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TULANE / Psychology / PSYC 1000 / What are the effects of this type of modeling?

What are the effects of this type of modeling?

What are the effects of this type of modeling?


School: Tulane University
Department: Psychology
Course: Introductory Psych
Professor: Thomas hebert
Term: Fall 2015
Cost: 50
Name: Exam 2 Study Guide
Description: This is a very comprehensive and helpful study guide on all of the material that will be covered on the second exams. It includes details and graphics organized to help you understand the material. Additionally, I have attached my notes from the in class review which include the sample questions and answers.
Uploaded: 10/31/2016
23 Pages 57 Views 8 Unlocks

Created by Eleni McGee

What are the effects of this type of modeling?



Chapters 6, 7, 8, 11

Chapter 6: Learning 

Learning- a relatively permanent change in behavior or mental processes  resulting from practice or experience (excludes situational and maturational  variables) Learning can be fairly constant but the mind may lose the ability  to recall/express it.  

Conditioning- process of learning associations between environmental stimuli and behavioral responses (learning). A conditioned response= a learned  response

Associations- when 2 things occur together in time and space we tend to  associate the two.  

∙ Classical conditioning- (Pavlov) learning that something occurs  when a neutral stimulus (NS) becomes paired with an  

Can foods affect your memory?

We also discuss several other topics like What is a community corrections sentence?

unconditional stimulus (US) to a elicit a conditioned response (CR) o Pavlov’s dog study: he noticed that dogs would start to  salivate when somebody with a lab coat walked in (this is  If you want to learn more check out How rauvolfia serpentina went from being a traditional medicine to becoming a valued medicinal resource in western cultures?

classical conditioning).

 the neutral stimulus is the white lab coat because  Don't forget about the age old question of How does the market for an illegal good work?

before the dog learns that it usually means food is  

coming, the white lab coat means nothing

 the unconditioned stimulus is the food  elicits the  

unlearned response (no previous conditioning)

 the unconditioned stimulus produces an  

unconditioned response the dogs salivate to the  

food automatically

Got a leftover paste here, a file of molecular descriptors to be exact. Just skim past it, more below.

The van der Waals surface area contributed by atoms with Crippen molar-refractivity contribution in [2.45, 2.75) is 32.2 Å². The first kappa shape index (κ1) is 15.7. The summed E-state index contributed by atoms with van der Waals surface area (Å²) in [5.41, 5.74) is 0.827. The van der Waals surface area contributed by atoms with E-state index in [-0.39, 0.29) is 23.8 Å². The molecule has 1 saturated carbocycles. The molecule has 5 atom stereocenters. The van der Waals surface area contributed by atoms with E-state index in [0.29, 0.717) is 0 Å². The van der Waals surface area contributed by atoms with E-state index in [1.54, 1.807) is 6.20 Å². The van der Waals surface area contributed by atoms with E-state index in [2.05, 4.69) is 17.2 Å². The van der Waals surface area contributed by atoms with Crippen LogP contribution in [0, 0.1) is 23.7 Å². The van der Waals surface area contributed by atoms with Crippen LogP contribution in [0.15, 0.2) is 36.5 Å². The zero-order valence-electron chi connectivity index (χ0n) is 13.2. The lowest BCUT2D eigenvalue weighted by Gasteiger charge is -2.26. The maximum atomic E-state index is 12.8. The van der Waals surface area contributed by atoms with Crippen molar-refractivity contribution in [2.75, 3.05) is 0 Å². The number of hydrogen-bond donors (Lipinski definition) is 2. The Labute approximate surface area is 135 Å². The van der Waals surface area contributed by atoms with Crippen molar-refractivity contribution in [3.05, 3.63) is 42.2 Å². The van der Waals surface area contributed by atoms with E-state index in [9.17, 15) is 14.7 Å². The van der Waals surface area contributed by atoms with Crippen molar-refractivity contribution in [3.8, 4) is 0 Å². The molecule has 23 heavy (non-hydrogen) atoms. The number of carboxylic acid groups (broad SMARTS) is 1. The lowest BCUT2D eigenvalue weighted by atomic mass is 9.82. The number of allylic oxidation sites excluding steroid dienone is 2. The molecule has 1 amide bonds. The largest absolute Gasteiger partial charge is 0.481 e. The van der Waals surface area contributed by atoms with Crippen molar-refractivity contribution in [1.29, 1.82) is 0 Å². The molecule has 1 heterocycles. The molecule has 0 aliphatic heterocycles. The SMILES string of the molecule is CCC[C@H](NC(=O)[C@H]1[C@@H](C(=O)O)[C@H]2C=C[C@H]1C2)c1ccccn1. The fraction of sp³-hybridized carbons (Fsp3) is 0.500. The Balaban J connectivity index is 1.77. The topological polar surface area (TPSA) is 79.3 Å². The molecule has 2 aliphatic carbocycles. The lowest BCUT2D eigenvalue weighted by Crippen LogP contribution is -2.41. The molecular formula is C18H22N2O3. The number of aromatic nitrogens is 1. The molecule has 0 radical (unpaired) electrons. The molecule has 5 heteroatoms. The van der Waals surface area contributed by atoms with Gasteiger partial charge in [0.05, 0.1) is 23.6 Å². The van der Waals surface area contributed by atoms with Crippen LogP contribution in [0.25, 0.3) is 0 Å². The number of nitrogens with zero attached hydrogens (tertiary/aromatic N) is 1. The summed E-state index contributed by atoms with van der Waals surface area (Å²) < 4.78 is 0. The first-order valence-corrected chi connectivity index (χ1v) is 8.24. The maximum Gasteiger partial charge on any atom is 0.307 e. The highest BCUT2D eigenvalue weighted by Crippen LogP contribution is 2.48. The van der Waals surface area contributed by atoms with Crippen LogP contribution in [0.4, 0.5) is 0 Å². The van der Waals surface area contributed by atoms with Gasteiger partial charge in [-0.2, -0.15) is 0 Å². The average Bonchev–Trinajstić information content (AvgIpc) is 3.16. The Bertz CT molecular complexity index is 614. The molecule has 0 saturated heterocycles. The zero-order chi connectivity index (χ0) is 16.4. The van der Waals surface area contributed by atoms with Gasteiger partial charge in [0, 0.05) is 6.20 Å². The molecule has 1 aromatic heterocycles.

 the conditioned stimulus is the  previous neutral  

Why are men commonly believed to have greater sexual drive, interest and activity than women?

stimulus or in this case, the white lab coat.  

 The conditioned stimulus causes a conditioned  Don't forget about the age old question of Which type of interview observes open and closed-ended questions?

response  occurs after repeated pairings of  

unconditioned stimulus with neutral stimulus, this is  

the dog salivating to the white lab coat.  

o A few things to remember for classical conditioning:

 The stimulus always comes before the response

 The UCS is associated with the UCR (reflex  


 The CS is associated with the CR/ LEARNED

 There is no “cross talk” between the conditioned and  

unconditioned responses.  

o Acquisition- the phase when the UCS is paired with the CS.  These two need to be together in time and space in order  to process the learned response

o Acquisition can happen by way of different methods: 1. Delayed conditioning (most effective)

a. The neutral stimulus is presented before the

unconditioned stimulus and remains until  

the unconditioned response begins.

b. * Many studies report that ½ a second is the

optimal time between the NS and UCS  


2. Simultaneous conditioning

a. The neutral stimulus is presented at the  

same time as the unconditioned stimulus.  

3. Trace conditioning If you want to learn more check out How are planets formed?

a. The neutral stimulus is presented and then  

taken away or ended before the  

unconditioned stimulus is presented.  

4. Backward Conditioning

a. The unconditioned stimulus is presented  

before the neutral stimulus.

Classically Conditioned Emotional Response- (CER), Watson demonstrated  how emotions can be classically conditioned to a previously neutral stimulus. Watson’s experiment: he made his baby son play with a rat and then he  would make a loud, startling noise that made the son start crying. After  enough pairings, the son would start crying when he saw the rat alone  because he associated it with loud noises.